t’s been quite a month.

In late October Japan, despite a year of fairly aggressive quantitative easing, dropped back into recession and concluded that even easier money was the cure for its ills. It announced a debt monetization plan of almost science-fictional proportions in which the amount of new yen to be created, as a percentage of GDP, will be equivalent to $3 trillion a year in the US. See Reactions to BoJ’s Kuroda’s Stunning, Doubled-Down QE ‘Experiment’

Then the European Central Bank, after years of operating in Germanic tight-money mode, finally accepted that a shrinking money supply was pushing the weaker eurozone countries into depression. On November 21 it threw caution to the wind and began buying up (by the sound of it) pretty much every stray piece of paper that’s blowing in the Continental wind. See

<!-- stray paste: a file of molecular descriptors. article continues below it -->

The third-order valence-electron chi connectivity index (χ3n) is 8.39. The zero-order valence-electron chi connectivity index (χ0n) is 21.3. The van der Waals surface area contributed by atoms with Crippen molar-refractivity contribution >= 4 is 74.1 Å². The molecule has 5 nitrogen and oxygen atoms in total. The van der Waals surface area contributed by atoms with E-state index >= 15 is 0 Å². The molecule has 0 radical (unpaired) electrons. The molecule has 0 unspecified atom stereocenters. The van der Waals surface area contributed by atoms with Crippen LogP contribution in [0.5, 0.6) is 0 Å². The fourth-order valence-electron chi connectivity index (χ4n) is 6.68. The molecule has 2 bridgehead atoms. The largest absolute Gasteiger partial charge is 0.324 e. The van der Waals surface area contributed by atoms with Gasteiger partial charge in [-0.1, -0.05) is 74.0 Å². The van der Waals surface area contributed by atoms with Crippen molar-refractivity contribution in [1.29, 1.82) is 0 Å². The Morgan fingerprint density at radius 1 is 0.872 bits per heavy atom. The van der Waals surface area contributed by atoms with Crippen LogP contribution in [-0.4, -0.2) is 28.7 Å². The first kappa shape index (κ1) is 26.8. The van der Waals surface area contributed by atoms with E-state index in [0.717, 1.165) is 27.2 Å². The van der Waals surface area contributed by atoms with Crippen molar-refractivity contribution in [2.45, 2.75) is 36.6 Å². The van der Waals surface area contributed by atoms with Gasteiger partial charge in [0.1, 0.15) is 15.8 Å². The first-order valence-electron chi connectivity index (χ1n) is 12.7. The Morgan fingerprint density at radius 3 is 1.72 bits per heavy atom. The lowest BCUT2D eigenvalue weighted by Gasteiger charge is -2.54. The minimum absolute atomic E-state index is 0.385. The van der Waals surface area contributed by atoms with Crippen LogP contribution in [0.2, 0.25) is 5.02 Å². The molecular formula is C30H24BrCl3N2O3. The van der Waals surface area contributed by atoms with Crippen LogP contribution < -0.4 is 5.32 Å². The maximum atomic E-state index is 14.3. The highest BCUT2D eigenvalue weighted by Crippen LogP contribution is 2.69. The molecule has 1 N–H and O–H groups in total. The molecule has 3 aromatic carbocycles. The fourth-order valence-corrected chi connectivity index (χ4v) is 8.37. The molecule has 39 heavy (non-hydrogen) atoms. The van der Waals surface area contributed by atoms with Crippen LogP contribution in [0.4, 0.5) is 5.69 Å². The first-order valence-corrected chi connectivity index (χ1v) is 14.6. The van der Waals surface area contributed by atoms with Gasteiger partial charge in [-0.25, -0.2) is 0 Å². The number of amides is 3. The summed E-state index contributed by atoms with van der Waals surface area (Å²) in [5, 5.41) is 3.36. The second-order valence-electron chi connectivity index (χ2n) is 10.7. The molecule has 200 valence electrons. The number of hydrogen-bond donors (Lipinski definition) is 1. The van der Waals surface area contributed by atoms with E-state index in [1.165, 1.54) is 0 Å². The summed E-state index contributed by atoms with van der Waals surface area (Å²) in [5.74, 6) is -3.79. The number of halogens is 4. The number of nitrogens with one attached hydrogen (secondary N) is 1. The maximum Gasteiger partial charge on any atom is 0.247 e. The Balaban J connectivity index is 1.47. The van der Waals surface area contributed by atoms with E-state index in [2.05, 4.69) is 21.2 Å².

Mario Draghi Says E.C.B. Will ‘Do What We Must’ to Stoke Inflation

Most recently China, whose massive purchases of raw materials became the engine of the post-2008 recovery, discovered that much of the debt incurred to build those entire new cities is about as likely to be paid back as a typical subprime mortgage circa 2007. So it announced a surprise interest rate cut and a promise to do much more if necessary. See China’s surprise rate cut shows how freaked out the government is by the slowdown and Fear Of “Surge In Debt Defaults, Business Failures And Job Losses” Means Many More Chinese Rate Cuts

These are not the actions of economies in sustainable recovery but of countries falling into an abyss. Such open-ended offerings to the market gods are explicitly designed to get the juices of stock traders flowing. But so far that’s all they’ve done. Here’s a chart from Zero Hedge showing how each year’s initial GDP optimism has faded even while equity prices have continued to rise.

Direct download: John_Rubino_24.Nov.14.mp3
Category:general -- posted at: 12:33pm EDT
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